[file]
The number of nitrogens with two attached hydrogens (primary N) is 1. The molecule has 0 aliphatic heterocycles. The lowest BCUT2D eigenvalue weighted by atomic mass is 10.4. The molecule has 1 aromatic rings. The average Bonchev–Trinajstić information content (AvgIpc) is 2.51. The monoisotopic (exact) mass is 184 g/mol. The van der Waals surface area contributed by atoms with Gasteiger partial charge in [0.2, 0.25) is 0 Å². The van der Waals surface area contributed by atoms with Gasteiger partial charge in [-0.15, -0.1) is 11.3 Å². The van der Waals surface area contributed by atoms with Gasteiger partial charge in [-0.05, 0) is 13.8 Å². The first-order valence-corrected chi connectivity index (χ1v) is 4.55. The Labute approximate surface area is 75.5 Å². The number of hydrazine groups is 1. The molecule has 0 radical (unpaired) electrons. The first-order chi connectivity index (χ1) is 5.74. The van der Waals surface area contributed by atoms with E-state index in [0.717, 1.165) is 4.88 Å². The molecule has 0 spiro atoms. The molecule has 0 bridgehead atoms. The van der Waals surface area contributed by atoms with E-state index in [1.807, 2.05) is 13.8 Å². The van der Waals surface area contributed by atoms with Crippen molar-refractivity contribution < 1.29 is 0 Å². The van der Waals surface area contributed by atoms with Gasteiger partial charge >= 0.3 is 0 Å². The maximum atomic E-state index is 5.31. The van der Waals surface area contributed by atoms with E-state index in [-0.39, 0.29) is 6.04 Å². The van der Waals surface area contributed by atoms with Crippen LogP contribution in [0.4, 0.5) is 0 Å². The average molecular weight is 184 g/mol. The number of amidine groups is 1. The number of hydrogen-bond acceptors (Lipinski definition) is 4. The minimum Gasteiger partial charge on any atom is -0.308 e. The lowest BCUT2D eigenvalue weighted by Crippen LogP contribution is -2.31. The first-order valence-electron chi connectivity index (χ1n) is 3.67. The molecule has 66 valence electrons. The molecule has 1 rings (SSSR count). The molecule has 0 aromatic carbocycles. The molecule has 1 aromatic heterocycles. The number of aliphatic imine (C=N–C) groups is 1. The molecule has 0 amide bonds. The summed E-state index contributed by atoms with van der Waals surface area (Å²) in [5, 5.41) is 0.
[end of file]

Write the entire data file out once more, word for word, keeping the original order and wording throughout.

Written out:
The number of nitrogens with two attached hydrogens (primary N) is 1. The molecule has 0 aliphatic heterocycles. The lowest BCUT2D eigenvalue weighted by atomic mass is 10.4. The molecule has 1 aromatic rings. The average Bonchev–Trinajstić information content (AvgIpc) is 2.51. The monoisotopic (exact) mass is 184 g/mol. The van der Waals surface area contributed by atoms with Gasteiger partial charge in [0.2, 0.25) is 0 Å². The van der Waals surface area contributed by atoms with Gasteiger partial charge in [-0.15, -0.1) is 11.3 Å². The van der Waals surface area contributed by atoms with Gasteiger partial charge in [-0.05, 0) is 13.8 Å². The first-order valence-corrected chi connectivity index (χ1v) is 4.55. The Labute approximate surface area is 75.5 Å². The number of hydrazine groups is 1. The molecule has 0 radical (unpaired) electrons. The first-order chi connectivity index (χ1) is 5.74. The van der Waals surface area contributed by atoms with E-state index in [0.717, 1.165) is 4.88 Å². The molecule has 0 spiro atoms. The molecule has 0 bridgehead atoms. The van der Waals surface area contributed by atoms with E-state index in [1.807, 2.05) is 13.8 Å². The van der Waals surface area contributed by atoms with Crippen molar-refractivity contribution < 1.29 is 0 Å². The van der Waals surface area contributed by atoms with Gasteiger partial charge >= 0.3 is 0 Å². The maximum atomic E-state index is 5.31. The van der Waals surface area contributed by atoms with E-state index in [-0.39, 0.29) is 6.04 Å². The van der Waals surface area contributed by atoms with Crippen LogP contribution in [0.4, 0.5) is 0 Å². The average molecular weight is 184 g/mol. The number of amidine groups is 1. The number of hydrogen-bond acceptors (Lipinski definition) is 4. The minimum Gasteiger partial charge on any atom is -0.308 e. The lowest BCUT2D eigenvalue weighted by Crippen LogP contribution is -2.31. The first-order valence-electron chi connectivity index (χ1n) is 3.67. The molecule has 66 valence electrons. The molecule has 1 rings (SSSR count). The molecule has 0 aromatic carbocycles. The molecule has 1 aromatic heterocycles. The number of aliphatic imine (C=N–C) groups is 1. The molecule has 0 amide bonds. The summed E-state index contributed by atoms with van der Waals surface area (Å²) in [5, 5.41) is 0.